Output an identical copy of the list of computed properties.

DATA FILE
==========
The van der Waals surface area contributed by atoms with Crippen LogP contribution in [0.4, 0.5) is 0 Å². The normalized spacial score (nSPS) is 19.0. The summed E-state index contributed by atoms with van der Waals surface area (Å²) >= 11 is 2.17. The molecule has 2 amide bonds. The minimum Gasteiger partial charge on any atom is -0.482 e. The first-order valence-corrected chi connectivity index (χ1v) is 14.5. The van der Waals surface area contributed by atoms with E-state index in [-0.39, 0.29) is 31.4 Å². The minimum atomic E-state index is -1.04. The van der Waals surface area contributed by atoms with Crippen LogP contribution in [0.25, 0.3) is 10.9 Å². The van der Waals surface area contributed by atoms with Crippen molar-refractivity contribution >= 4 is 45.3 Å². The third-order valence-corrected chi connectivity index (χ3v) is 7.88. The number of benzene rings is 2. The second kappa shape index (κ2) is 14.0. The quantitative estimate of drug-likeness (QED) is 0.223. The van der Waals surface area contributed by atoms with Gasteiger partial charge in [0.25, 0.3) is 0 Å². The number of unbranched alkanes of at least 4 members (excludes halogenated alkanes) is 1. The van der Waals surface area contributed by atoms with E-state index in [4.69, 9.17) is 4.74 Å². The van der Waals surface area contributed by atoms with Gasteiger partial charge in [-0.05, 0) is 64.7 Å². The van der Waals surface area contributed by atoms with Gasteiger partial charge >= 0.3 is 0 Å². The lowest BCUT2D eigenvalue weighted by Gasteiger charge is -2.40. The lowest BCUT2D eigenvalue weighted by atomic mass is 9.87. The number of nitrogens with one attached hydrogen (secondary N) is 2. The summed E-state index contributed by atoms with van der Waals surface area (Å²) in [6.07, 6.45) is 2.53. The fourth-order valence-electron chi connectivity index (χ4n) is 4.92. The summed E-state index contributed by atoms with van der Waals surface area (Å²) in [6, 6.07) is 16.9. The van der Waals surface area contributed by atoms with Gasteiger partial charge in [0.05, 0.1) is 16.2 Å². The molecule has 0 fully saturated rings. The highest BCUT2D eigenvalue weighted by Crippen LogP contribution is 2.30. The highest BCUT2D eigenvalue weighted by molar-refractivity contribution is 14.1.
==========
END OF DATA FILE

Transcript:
The van der Waals surface area contributed by atoms with Crippen LogP contribution in [0.4, 0.5) is 0 Å². The normalized spacial score (nSPS) is 19.0. The summed E-state index contributed by atoms with van der Waals surface area (Å²) >= 11 is 2.17. The molecule has 2 amide bonds. The minimum Gasteiger partial charge on any atom is -0.482 e. The first-order valence-corrected chi connectivity index (χ1v) is 14.5. The van der Waals surface area contributed by atoms with E-state index in [-0.39, 0.29) is 31.4 Å². The minimum atomic E-state index is -1.04. The van der Waals surface area contributed by atoms with Crippen LogP contribution in [0.25, 0.3) is 10.9 Å². The van der Waals surface area contributed by atoms with Crippen molar-refractivity contribution >= 4 is 45.3 Å². The third-order valence-corrected chi connectivity index (χ3v) is 7.88. The number of benzene rings is 2. The second kappa shape index (κ2) is 14.0. The quantitative estimate of drug-likeness (QED) is 0.223. The van der Waals surface area contributed by atoms with Gasteiger partial charge in [0.25, 0.3) is 0 Å². The number of unbranched alkanes of at least 4 members (excludes halogenated alkanes) is 1. The van der Waals surface area contributed by atoms with E-state index in [4.69, 9.17) is 4.74 Å². The van der Waals surface area contributed by atoms with Gasteiger partial charge in [-0.05, 0) is 64.7 Å². The van der Waals surface area contributed by atoms with Gasteiger partial charge >= 0.3 is 0 Å². The lowest BCUT2D eigenvalue weighted by Gasteiger charge is -2.40. The lowest BCUT2D eigenvalue weighted by atomic mass is 9.87. The number of nitrogens with one attached hydrogen (secondary N) is 2. The summed E-state index contributed by atoms with van der Waals surface area (Å²) in [6.07, 6.45) is 2.53. The fourth-order valence-electron chi connectivity index (χ4n) is 4.92. The summed E-state index contributed by atoms with van der Waals surface area (Å²) in [6, 6.07) is 16.9. The van der Waals surface area contributed by atoms with Gasteiger partial charge in [0.05, 0.1) is 16.2 Å². The molecule has 0 fully saturated rings. The highest BCUT2D eigenvalue weighted by Crippen LogP contribution is 2.30. The highest BCUT2D eigenvalue weighted by molar-refractivity contribution is 14.1.